Words Can Harm or Help

Don’t get me wrong. I love words. Sometimes words feel like the inhalations and exhalations that mark the flowing stream of life. The time each day when I pause long enough to notice the rhythms of my breathing is when I am sitting in the sunroom before dawn. During that hour or so of reading and pondering—always breathing whether I notice it or not—I am most likely to write something about how it feels to be alive. That is when an insight may capture my attention enough that I will lay a book down–because I don’t want to forget a feeling that flits through my mind like a firefly circling a garden.

My wife’s mother died last week, taking her last breath on a final evening, just short of 95 years. She hadn’t eaten or drunk anything for days beforehand. When we saw her the day before, she didn’t seem to be aware that we were sitting on either side of her bed. There were none of the outward signs that she was aware of her environment or heard the few things we said to her. Of course, what I thought of as the environment in which the three of us were joined in that room may not have been the one in which she may have been fully present—no longer viewing her experience through the cognitive apparatus that had been progressively failing her for more than a decade.

Words can be like waves that lap against a shoreline, registering some distant event: the passing of a boat midstream, or wind dipping down from above and skimming the surface like a gull in search of supper. Words cycle in our minds like water circulating in our blood stream. They are the foundation of our thinking like earth giving stability to our bones and muscles. Coming and going as we listen and speak, words are like the breath that carries oxygen to every cell and expels the processed carbon in the sigh of each outbreath. Like the warm energy of our metabolism, processing all we consume, language digests, with or without our attention, our daily bread of thought and feeling.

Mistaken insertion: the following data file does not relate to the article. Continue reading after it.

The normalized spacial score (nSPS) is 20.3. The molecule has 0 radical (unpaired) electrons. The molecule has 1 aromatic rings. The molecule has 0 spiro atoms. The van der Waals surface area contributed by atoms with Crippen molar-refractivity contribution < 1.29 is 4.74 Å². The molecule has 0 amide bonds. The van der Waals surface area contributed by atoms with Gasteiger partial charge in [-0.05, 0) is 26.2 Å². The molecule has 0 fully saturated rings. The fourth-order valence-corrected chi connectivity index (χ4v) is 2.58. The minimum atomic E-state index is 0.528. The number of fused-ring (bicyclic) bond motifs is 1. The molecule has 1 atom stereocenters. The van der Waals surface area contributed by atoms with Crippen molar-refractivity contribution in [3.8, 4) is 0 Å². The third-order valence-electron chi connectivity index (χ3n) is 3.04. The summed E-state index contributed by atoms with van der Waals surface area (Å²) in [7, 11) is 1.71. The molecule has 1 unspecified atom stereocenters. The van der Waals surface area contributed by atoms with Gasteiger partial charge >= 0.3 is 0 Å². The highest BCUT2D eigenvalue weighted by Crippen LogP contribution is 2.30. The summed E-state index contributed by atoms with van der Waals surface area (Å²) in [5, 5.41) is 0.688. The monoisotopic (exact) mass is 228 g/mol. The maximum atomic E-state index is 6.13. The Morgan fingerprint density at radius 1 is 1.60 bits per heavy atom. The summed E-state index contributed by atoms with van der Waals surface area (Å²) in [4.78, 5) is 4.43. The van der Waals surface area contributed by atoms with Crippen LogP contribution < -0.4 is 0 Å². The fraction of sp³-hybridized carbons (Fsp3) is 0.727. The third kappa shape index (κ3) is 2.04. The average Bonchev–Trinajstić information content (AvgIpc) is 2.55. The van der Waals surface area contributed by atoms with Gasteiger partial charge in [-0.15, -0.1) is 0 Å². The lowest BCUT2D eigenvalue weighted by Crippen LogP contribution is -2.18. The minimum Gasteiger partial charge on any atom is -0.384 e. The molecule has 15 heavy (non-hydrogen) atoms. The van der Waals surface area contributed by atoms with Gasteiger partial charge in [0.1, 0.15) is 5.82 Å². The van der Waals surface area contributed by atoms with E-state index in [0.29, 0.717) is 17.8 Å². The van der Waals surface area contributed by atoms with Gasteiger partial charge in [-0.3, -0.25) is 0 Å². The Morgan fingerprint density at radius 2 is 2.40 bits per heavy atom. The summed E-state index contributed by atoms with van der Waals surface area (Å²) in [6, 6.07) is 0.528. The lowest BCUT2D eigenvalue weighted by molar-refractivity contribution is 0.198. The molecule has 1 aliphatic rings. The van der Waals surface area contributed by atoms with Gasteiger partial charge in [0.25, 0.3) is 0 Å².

Words take on the faces of the elements that make up our embodiment: steady, fiery, spacious, circulating, moving in and out of consciousness. In turn inflammatory, grounding, inspiring or dispirited, we announce who we are in how we speak. In the process, we may see that we are not who we wish we were. Sometimes our words fly into the sky in search of an ineffable presence that passes by like wind in the branches of our minds. Sometimes our words are like stones tossed into the surface of a lake which sink, irretrievably, never to be recalled, leaving on the surface the upended paper boats of our intentions that continue to float across the surface of our life.

As time flows on and the ripples subside, running their course, those ripples can feed into time and generate the life-giving energy we need. But only if we hear them and take responsibility for the bridge that speech builds between our intentions and our actions.

Earth, air, water, fire and space; those are the elements that intermingle and collaborate to provide us a home and to reveal a field outside our door. Without our home, who would we be? Without a world to explore, who could we become?

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